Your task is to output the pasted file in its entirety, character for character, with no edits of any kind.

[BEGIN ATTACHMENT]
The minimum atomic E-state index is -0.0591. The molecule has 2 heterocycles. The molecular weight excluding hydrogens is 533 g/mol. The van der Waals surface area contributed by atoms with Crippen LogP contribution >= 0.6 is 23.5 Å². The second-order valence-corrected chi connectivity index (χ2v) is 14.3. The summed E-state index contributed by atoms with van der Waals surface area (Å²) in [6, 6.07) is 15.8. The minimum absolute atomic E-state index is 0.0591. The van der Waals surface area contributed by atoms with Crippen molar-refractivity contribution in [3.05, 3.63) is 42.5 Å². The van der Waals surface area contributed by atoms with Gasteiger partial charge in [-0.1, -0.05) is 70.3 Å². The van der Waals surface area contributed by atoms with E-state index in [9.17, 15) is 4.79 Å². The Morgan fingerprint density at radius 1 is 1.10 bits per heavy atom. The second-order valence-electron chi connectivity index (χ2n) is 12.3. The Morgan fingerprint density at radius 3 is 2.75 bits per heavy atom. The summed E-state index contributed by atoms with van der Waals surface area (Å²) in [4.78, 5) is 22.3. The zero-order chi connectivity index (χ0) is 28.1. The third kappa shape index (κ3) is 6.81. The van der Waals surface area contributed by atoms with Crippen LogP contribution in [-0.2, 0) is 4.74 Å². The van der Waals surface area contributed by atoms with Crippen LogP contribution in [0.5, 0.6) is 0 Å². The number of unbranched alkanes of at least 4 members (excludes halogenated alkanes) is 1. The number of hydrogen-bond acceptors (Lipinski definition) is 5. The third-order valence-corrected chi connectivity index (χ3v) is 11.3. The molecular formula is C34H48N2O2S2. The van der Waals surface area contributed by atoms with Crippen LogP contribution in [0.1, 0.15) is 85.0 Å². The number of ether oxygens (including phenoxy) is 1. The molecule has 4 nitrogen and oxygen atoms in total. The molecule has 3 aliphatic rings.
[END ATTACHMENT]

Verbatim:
The minimum atomic E-state index is -0.0591. The molecule has 2 heterocycles. The molecular weight excluding hydrogens is 533 g/mol. The van der Waals surface area contributed by atoms with Crippen LogP contribution >= 0.6 is 23.5 Å². The second-order valence-corrected chi connectivity index (χ2v) is 14.3. The summed E-state index contributed by atoms with van der Waals surface area (Å²) in [6, 6.07) is 15.8. The minimum absolute atomic E-state index is 0.0591. The van der Waals surface area contributed by atoms with Crippen molar-refractivity contribution in [3.05, 3.63) is 42.5 Å². The van der Waals surface area contributed by atoms with Gasteiger partial charge in [-0.1, -0.05) is 70.3 Å². The van der Waals surface area contributed by atoms with E-state index in [9.17, 15) is 4.79 Å². The Morgan fingerprint density at radius 1 is 1.10 bits per heavy atom. The second-order valence-electron chi connectivity index (χ2n) is 12.3. The Morgan fingerprint density at radius 3 is 2.75 bits per heavy atom. The summed E-state index contributed by atoms with van der Waals surface area (Å²) in [4.78, 5) is 22.3. The zero-order chi connectivity index (χ0) is 28.1. The third kappa shape index (κ3) is 6.81. The van der Waals surface area contributed by atoms with Crippen LogP contribution in [-0.2, 0) is 4.74 Å². The van der Waals surface area contributed by atoms with Crippen LogP contribution in [0.5, 0.6) is 0 Å². The number of unbranched alkanes of at least 4 members (excludes halogenated alkanes) is 1. The number of hydrogen-bond acceptors (Lipinski definition) is 5. The third-order valence-corrected chi connectivity index (χ3v) is 11.3. The molecular formula is C34H48N2O2S2. The van der Waals surface area contributed by atoms with Crippen LogP contribution in [0.1, 0.15) is 85.0 Å². The number of ether oxygens (including phenoxy) is 1. The molecule has 4 nitrogen and oxygen atoms in total. The molecule has 3 aliphatic rings.